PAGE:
alt

Employment and change management in the downturn.

National Mining Chronicle spoke to Hays WA State Regional Director Chris Kent, pictured below, about employment and change management in the downturn and how mining workers can prepare for an increasingly saturated job market.

Describe the current hiring activity in the resources industry.

It has been pretty well publicised that there is not a lot of hiring activity. I saw a Treasury report recently that said 13,000 mining workers have lost their jobs this year or there has been a reduction of 13,000 mining jobs this year. This really means the mines that do have a sustainable model and are above the thresholds of iron ore prices are obviously doing bespoke recruitment for the needs within the business, but are looking to drive efficiency where required. So there is recruitment happening, but it is generally strategic recruitment to replace roles that have become redundant.

Which jobs are in demand?

On the blue-collar side, anyone who has significant iron ore experience in driving efficiencies is in demand. In gold and other commodities, people who are willing to live residentially in areas such as Kalgoorlie are favoured to avoid the cost associated with a fly-in, fly-out workforce. There are jobs for people who are willing to look at the new rosters being rolled out; it is quite well publicised at Fortescue Metals Group which is switching from a roster of eight days on and six days off to two weeks on and one week off. It changes the lifestyle dynamics for some workers, so it is not for everyone. On the white-collar side, it is the same trend – efficiencies. Reliability engineers, cost engineers, shutdown planners, those types of roles are needed.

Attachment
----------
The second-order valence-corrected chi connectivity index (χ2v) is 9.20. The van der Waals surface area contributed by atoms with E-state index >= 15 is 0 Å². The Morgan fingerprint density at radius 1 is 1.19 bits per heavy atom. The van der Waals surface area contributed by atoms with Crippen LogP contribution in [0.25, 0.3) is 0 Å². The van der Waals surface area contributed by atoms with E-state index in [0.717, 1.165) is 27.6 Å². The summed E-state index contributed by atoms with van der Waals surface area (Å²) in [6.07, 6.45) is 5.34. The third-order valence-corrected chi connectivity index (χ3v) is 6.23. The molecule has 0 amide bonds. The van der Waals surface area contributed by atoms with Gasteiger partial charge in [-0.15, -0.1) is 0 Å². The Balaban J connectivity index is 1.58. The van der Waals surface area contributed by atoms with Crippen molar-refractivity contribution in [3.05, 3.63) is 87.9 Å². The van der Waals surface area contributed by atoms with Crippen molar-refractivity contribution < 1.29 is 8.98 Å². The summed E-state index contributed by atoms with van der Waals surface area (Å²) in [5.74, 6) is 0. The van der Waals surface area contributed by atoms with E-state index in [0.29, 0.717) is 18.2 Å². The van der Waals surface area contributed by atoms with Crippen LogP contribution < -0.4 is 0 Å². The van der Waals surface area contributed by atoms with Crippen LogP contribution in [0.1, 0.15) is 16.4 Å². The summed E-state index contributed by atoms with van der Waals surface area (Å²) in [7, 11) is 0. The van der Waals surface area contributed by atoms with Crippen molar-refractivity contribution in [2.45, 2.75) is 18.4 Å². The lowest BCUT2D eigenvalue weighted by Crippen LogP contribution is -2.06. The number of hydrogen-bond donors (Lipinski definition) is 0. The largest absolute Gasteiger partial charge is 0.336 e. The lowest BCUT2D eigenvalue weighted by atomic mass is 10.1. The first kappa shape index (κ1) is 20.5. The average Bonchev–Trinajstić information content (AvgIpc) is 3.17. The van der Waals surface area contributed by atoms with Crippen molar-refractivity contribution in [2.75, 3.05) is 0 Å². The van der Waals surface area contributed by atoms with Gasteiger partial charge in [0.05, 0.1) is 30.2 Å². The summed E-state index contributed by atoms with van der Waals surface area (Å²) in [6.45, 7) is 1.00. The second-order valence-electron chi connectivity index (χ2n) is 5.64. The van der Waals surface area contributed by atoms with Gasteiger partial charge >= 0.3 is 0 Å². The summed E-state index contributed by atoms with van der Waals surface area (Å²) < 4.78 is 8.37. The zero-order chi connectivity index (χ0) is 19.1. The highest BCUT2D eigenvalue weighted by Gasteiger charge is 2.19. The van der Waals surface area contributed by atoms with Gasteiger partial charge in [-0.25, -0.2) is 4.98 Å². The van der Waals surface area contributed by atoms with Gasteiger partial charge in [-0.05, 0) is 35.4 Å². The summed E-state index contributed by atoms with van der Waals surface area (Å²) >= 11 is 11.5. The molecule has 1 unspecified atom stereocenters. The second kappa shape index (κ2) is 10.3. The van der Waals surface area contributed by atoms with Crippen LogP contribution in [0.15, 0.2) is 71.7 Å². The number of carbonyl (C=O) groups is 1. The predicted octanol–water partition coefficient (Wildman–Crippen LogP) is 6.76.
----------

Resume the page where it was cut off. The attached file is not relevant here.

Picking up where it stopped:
What’s your advice for mining-related university graduates and tradespeople seeking employment?

It just depends on the degrees they have obtained. If it is an engineering degree, it can be utilised in other sectors and we would advise they do look at the other sectors such as construction and manufacturing and be prepared to relocate to different parts of Australia or even overseas. In regards to tradespeople, again look at transferable trades in other sectors. But then comes the reality of changing sectors where their wages are likely to reduce because they are essentially having to reskill themselves in a new sector.

Should companies be doing more to identify opportunities for redundant workers such as retraining, development roles and temporary reassignment?

I’m not sure if it is a realistic model for mining companies that have obviously paid inflated wages for a long period of time through the upswing to be expected to cover the costs of reskilling their workers into another industry. In terms of government initiatives to retrain, I think there is some merit in that, definitely.

alt

Mining and resources recruitment activity around the country

Western Australia:
Underground electricians with underground mining experience as well as residential geologists required to live and work in Kalgoorlie are in demand as more gold mines are ramping up production. Maintenance planners are needed as many maintenance crews are now servicing the same amount of equipment but with significantly fewer members on their team. Good planners with strong iron ore process plant experience are highly sought after to maximise a crew’s performance.

Queensland:
Due to cost-cutting exercises, maintenance supervisors are needed to improve efficiency for fixed plant maintenance. Mining engineers who have the ability to look for cost-saving solutions are sought after.

South Australia:
Reliability engineers are in demand as most mechanical engineers pursue a career in projects or design, creating a shortage. Those who can cut costs and increase production are sought after. The lack of training and apprenticeships has led to a skills shortage for rubber liners. Most good liners have retained work interstate.

Source: Hays Recruitment.